Will Humans Ever Be Able To Hibernate?

9 Min Read | By Liam Porter

Last Modified 13 June 2024   First Added 1 February 2024

This article was written and reviewed in line with our editorial policy.

Typically found in the starry realms of sci-fi movies, human hibernation could be set to make its way from the silver screen to the world of reality. And the possibilities for humans are huge – but what exactly is human hibernation, what are the benefits, and just how close are we to it being achieved?

How would human hibernation work?

To understand how humans could hibernate, we need to take a look at our mammalian brothers and sisters who do the same.

Simply put, hibernation is a long, dormant state where bodily processes slow down to conserve energy and reduce the need for nutrition. It typically lasts through the cold months of winter when food is less available and temperatures more difficult to deal with. To help animals survive the cold months without food, the effects of hibernation include:

  • Reduced heart rate
  • A slower pace of breathing
  • Lower body temperatures
  • A substantial drop in metabolic rate

While this may all look very similar to how the human body reacts during sleep, hibernation is much more extreme. Where human body temperature decreases by a degree or two overall during sleep, animals experience a much greater drop during hibernation.

Take black bears, for example:

“A black bear…can lower its temperature—generally about 91 degrees Fahrenheit (33 degrees Celsius)—by…about 9 to 11 degrees Fahrenheit (5 or 6 degrees Celsius), yet bring its metabolism almost to a grinding halt, at 25 percent of the normal rate.

There are more extreme examples too:

“The Arctic ground squirrel of Alaska, Siberia and Canada, for instance, hibernates through seven months of freezing weather, its body temperature dropping to almost minus 3 degrees Celsius! Amazingly, the squirrels’ blood manages to remain liquid, even at these extreme temperatures.”

We’ll touch on the benefits of human hibernation later, but for it to be a worthy process, our bodies would need to undergo similar changes. A key component would be the reduction, to a near halt, of our metabolic rate. This would ensure that the energy stored in bodily fats would be directed only to the most essential physiological functions.

Why is human hibernation closer than ever before?

Until recently, the closest we’d come to understanding whether human hibernation would be possible were studies into cryogenic sleep. However, more recent studies and experiments into animal hibernation and torpor have led to what could be considered a breakthrough.

Wait a minute – what is torpor?

Torpor definition:

Torpor is a state of decreased physiological activity in an animal, usually marked by a reduced body temperature and metabolic rate. Torpor enables animals to survive periods of reduced food availability.

Source: Wikipedia

The key differences between hibernation and torpor are:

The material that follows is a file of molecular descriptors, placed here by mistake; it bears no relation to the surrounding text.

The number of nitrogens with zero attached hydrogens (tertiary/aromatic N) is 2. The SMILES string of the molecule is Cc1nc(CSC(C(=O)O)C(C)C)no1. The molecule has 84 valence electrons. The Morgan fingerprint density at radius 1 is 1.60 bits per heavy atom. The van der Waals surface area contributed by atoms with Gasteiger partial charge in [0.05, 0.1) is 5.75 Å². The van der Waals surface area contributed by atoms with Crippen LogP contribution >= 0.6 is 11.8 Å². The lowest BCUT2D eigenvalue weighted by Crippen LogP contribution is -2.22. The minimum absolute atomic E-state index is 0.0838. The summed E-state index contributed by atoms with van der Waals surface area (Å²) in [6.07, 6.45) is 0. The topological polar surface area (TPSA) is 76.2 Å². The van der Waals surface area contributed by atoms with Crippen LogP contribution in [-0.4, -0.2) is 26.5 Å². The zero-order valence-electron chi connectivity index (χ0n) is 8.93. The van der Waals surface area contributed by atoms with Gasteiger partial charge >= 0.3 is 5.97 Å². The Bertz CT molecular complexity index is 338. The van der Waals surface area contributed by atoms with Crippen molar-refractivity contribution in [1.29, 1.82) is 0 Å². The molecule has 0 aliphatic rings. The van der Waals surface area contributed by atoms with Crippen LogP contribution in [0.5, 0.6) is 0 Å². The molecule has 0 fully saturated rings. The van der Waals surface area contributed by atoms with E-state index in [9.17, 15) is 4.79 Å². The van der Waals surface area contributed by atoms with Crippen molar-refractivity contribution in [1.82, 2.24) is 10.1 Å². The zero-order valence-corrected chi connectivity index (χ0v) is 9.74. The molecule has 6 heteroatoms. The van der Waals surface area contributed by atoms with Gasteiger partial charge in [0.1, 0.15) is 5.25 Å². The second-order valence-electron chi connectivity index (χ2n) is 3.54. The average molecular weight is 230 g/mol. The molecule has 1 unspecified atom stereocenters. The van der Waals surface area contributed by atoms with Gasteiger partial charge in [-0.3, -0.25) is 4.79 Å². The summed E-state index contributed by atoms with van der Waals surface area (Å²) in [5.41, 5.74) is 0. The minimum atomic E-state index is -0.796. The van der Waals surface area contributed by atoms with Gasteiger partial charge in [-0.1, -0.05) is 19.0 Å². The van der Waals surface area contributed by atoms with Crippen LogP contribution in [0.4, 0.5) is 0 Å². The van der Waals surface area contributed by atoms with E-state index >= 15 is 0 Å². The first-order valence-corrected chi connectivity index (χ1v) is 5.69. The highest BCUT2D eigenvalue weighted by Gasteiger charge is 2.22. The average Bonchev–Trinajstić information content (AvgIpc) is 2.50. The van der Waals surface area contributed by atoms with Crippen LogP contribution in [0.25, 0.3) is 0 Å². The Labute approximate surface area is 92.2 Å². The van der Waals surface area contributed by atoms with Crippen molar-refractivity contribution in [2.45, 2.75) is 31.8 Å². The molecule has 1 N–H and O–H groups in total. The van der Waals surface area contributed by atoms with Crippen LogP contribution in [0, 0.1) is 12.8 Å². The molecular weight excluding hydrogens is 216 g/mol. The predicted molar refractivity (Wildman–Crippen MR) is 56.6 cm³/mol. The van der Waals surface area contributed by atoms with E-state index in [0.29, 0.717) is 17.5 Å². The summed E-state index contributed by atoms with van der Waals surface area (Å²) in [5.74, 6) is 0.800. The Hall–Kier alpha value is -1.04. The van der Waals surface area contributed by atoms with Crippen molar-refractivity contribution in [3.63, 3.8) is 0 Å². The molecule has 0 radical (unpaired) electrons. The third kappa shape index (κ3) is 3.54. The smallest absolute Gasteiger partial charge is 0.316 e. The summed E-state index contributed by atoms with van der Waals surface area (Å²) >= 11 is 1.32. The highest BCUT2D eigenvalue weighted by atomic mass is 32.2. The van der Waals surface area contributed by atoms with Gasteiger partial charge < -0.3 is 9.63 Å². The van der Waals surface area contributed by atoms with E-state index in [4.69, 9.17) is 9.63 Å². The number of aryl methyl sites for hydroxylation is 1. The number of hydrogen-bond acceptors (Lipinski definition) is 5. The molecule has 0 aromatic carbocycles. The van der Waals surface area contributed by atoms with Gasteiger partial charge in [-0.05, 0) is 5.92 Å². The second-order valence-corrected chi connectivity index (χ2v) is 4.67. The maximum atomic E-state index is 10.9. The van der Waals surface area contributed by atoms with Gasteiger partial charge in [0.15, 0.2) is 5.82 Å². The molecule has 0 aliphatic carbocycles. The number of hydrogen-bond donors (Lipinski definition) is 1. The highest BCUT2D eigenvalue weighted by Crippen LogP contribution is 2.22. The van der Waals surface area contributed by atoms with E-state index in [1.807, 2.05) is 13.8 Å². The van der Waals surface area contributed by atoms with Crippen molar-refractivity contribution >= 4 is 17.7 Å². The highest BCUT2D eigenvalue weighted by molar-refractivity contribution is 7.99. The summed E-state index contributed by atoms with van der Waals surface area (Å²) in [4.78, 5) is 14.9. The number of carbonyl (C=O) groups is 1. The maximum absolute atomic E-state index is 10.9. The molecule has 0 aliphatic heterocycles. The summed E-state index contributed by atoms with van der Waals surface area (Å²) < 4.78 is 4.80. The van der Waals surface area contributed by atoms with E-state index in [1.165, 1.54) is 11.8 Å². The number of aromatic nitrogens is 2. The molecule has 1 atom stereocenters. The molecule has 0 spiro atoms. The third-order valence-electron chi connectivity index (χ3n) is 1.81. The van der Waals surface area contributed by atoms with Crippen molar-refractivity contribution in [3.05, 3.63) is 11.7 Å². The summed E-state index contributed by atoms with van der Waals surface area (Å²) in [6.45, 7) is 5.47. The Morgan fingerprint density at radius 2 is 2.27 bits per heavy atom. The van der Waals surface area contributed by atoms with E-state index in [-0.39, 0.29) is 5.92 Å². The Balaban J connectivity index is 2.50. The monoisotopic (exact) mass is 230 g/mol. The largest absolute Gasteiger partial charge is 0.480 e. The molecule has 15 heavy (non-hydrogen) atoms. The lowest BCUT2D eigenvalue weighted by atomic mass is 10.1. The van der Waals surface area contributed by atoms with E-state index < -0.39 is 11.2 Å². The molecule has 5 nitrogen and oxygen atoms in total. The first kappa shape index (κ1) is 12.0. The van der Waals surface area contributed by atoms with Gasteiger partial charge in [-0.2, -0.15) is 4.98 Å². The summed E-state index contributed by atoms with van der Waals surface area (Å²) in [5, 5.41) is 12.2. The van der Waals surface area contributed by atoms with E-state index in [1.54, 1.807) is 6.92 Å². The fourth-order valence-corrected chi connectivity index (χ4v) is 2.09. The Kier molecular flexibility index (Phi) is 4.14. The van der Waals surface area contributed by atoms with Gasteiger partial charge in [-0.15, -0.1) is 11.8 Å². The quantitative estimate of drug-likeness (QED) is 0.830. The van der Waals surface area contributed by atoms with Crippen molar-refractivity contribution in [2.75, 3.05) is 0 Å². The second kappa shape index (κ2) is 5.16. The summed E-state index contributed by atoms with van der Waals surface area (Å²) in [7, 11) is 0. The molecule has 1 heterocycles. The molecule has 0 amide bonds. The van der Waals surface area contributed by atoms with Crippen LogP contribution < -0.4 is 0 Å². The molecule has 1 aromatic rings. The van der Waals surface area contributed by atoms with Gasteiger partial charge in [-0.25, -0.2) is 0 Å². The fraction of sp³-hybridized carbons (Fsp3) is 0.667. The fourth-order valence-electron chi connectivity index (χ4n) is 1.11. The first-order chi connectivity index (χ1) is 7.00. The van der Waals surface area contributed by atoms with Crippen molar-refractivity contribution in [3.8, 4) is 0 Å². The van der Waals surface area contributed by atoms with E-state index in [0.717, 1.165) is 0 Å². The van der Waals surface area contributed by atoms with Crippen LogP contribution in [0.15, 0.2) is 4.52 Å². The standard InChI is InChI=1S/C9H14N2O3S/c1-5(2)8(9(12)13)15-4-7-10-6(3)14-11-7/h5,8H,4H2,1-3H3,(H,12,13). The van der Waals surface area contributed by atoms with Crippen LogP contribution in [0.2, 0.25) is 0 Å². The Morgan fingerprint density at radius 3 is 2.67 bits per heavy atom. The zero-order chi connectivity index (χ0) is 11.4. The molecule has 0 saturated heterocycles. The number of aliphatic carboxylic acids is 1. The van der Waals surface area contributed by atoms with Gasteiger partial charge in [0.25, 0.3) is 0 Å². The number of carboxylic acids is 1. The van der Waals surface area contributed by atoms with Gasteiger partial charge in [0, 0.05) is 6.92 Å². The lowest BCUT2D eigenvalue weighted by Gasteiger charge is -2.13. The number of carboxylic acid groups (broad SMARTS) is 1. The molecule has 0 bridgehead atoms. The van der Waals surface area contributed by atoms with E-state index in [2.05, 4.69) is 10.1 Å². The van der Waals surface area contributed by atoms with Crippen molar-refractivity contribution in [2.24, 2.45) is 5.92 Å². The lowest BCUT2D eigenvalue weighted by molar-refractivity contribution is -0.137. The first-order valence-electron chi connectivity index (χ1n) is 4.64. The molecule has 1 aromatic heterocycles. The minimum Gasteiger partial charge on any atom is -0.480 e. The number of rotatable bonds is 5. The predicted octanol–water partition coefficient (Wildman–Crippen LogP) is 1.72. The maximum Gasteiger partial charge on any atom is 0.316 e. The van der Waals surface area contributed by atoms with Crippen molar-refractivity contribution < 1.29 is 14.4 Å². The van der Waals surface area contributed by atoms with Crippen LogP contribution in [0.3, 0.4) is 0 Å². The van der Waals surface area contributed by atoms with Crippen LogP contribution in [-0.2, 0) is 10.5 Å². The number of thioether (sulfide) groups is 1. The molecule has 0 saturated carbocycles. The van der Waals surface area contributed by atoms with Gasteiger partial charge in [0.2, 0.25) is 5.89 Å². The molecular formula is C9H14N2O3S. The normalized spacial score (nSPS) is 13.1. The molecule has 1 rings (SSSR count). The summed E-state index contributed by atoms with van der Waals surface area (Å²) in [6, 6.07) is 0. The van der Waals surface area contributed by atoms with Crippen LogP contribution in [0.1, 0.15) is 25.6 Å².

• Hibernation usually lasts for weeks or months at a time while torpor most often lasts between a few hours and a day or two.
  • Torpor doesn’t require the same build-up of fats that hibernation does.
  • Hibernation is not typically continuous, whereas torpor is. Hibernating animals may wake in the middle of their hibernation to drink or to mate.

Back to the studies…

So, now we know what torpor is, let’s get back to why it’s become an important part of the journey towards human hibernation.

A 2023 study, published in Nature Metabolism, reported the successful induction of a “torpor-like…state in rodents.” Not only did this study result in mice being placed into such a state through ultrasound stimulation, it also did the same in rats – a species that don’t naturally hibernate.

“Our findings demonstrated that ultrasound stimulation…suppressed physiological processes in a manner that resembled natural torpor. Ultrasound stimulation systemically suppressed metabolism and thermogenesis, switched energy substrate utilization to fat and decreased heart rate, which collectively are key features of natural torpor.”

In short, this is one of the first times humans have been able to instigate such a state manually. And, while it’s likely still some way off for humans, the fact that the same or a similar approach could be applied to humans has caused the scientific community to take note!

Another study looked into the technology that would be required to keep humans in hibernation during space flight. This was completed by the European Space Agency and other prominent researchers. Not only was it concerned with the technology required to keep humans safe during hibernation, but it also looked into the benefits hibernation would have in reduced weight for oxygen, food, and other space travel essentials.

“It focussed on the biology of hibernation in reducing metabolism…and its links to the infrastructure and life support. We concluded that torpor of crew members can reduce the payload with respect to oxygen, food and water but will require monitoring and artificial intelligence (AI) assisted monitoring of the crew”.

Other research into the matter has concluded that while humans don’t currently hibernate, our ancestors may have had the ability to snooze their way through winter. As quoted in the New Scientist, Sandy Martin of the University of Colorado, identifies why it’s our mammalian status which leads scientists to believe human hibernation will one day be possible.